– The Imperial soldiers would have seemed more foreign that the Goths in many cases. Not just the barbarian mercenaries but if you were a Greek speaking soldier from Anatolia it’s doubtful that you and an Italian peasant farmer would have had much in common.

    – Although the Western Empire had technically come to an end in 476 it had ceased to effectively defend its people at least seventy years before that when Rome was sacked. Everyone in the West had spent 150 years turning to their local German tribe for protection rather than expecting what was left of the Empire to do anything.

    So I think the resistance Justinian’s armies experienced was pretty understandable. When Imperial forces succeeded and behaved well they were welcomed warmly.

    2) The question of what “Roman” Spaniards, Gauls, Africans and Italians thought about their own identity varies from place to place. I did talk about this a little in Episodes 7-11. Again it’s important to remember that the local German tribes now controlled the political and military establishment. So even if you dreamt of the Emperor returning to reclaim your province you still had to earn a living. And that meant making nice with your local ruler and his way of doing business.

    By persecuting the Catholics the Vandals alienated the African population who were therefore very keen to return to the Empire. Whereas many in Italy felt they had the best of both worlds under the Goths. The Goths under Theodoric were careful to let the Italians live as if the Empire had never ended. On top of which their tax officials were far easier to evade than the Emperors.

    A sense of national allegiance to the Roman Empire had begun to whither since 400 and by 550 although the cultural inheritance remained day to day life had become a local matter.

    3) Why did no one pick up the title of Western Roman Emperor? I think because it would have led to war. Remember that no “Roman” was in a position to do this anymore. The only men who could have claimed such a title would have been the King of the Visigoths, Vandals, Franks or Ostrogoths. And by listing those 4 peoples like that I hope you can see why none of them claimed to be Emperor. The title Emperor is essentially the same as King of Kings (in Persia). You would be implying that you were in charge of the Kings who now occupied “your” territory. That would certainly lead to war, something which none of the Kingdoms really wanted or was capable of carrying out.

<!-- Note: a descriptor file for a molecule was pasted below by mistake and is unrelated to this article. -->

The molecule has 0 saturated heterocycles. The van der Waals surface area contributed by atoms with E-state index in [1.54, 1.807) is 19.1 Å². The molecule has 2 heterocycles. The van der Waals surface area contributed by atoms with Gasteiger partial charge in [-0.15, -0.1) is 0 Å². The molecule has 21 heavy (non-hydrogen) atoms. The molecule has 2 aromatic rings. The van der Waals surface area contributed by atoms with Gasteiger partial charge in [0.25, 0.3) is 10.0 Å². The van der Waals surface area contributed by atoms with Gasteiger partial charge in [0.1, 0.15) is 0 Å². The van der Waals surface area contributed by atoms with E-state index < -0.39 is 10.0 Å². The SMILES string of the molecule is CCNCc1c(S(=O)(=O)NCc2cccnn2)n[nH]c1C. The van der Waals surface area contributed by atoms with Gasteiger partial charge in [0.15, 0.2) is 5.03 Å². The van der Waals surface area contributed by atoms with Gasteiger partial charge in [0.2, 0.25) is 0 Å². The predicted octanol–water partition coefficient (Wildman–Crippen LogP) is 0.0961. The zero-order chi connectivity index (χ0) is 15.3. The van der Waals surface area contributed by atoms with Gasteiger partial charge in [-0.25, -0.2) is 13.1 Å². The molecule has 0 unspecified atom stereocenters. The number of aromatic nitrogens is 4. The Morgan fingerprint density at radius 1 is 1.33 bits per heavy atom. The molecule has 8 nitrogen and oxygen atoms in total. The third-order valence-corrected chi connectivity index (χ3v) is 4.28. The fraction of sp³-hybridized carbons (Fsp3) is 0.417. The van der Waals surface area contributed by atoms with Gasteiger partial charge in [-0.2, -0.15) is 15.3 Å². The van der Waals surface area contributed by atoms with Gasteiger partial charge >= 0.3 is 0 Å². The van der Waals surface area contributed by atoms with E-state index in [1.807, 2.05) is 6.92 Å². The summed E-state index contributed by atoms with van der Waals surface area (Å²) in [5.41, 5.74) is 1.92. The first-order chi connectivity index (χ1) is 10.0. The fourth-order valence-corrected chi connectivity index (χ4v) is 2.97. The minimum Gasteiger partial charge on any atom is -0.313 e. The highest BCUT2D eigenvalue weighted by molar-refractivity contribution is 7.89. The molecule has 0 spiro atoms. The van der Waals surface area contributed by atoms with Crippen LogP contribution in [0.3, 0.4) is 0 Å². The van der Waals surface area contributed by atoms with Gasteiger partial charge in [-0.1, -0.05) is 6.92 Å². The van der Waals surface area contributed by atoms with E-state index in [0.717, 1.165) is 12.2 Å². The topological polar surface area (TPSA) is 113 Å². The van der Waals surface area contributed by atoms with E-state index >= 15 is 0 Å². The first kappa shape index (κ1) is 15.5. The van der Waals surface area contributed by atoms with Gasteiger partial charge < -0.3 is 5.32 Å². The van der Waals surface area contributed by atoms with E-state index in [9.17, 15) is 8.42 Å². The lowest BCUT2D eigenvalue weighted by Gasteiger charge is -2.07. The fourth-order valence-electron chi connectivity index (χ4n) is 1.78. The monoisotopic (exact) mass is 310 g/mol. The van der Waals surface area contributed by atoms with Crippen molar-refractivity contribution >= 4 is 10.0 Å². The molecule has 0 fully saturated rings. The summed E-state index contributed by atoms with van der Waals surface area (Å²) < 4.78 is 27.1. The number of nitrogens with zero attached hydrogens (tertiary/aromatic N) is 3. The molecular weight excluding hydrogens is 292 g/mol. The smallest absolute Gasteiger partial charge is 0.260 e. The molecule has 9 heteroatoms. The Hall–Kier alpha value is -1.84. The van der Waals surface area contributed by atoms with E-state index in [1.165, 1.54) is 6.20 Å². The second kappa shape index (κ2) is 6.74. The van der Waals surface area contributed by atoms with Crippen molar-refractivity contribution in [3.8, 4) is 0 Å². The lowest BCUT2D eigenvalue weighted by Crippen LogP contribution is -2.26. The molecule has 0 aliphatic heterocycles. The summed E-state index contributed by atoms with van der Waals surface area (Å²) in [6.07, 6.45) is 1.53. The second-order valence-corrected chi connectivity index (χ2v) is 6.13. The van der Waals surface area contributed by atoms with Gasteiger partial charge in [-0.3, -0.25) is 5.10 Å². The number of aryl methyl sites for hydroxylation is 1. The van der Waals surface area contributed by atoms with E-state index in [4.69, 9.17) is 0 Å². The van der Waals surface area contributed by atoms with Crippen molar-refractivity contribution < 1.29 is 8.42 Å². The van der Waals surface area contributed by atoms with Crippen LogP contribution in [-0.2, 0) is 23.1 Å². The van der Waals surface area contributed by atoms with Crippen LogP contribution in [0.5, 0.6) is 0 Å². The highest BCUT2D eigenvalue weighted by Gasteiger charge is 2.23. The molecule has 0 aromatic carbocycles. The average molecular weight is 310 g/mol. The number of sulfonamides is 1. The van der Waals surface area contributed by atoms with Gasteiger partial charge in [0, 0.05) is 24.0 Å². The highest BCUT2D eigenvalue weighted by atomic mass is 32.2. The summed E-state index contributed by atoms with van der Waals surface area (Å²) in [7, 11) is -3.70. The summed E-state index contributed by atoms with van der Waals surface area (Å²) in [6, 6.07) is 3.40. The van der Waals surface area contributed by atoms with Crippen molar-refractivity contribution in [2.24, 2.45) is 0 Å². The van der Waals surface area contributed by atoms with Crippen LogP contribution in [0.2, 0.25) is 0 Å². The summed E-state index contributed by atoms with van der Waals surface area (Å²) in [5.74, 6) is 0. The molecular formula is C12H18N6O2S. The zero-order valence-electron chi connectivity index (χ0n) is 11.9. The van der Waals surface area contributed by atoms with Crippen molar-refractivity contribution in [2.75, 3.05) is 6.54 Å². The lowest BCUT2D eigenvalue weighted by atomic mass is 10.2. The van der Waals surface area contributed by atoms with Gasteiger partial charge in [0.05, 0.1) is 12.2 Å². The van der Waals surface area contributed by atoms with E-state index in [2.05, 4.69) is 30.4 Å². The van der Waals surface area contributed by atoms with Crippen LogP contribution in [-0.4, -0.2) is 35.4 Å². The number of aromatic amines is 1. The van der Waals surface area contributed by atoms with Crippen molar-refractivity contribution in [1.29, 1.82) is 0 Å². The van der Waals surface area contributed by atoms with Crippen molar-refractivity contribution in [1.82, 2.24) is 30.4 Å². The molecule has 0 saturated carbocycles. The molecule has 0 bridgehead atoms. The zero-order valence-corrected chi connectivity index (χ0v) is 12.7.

And of course it would have gone down very badly in Constantinople. The sense that the Emperor still ruled the “Western Empire” was a convenient fiction which was acknowledged when it suited people. The Goths ruled Italy at the Emperor’s pleasure for example but that wasn’t the reality. The reality was that Zeno encouraged the Goths to take Italy because they were threatening the capital. If he had changed his mind he wouldn’t have had the men to kick them out.

    When the Spanish Goths came asking for the Emperor’s help it was essentially just one power asking another for military aid. The envoys of course knew that the “correct” way to address Justinian would be to behave as if he still ruled Spain. But if they could have resolved their civil war without Imperial troops they would have told the Byzantines to mind their own business.

    Does that help?

    • Justinian

      Absolutely! It took me a while to get around to reading your response but I really appreciate you taking the time for such a detailed response. Now I can’t wait to get to Charlemagne and see how the situation on the ground differs between. “Now” and “then”.

      • Justinian

        On a side note, I hate trying to type on my tablet…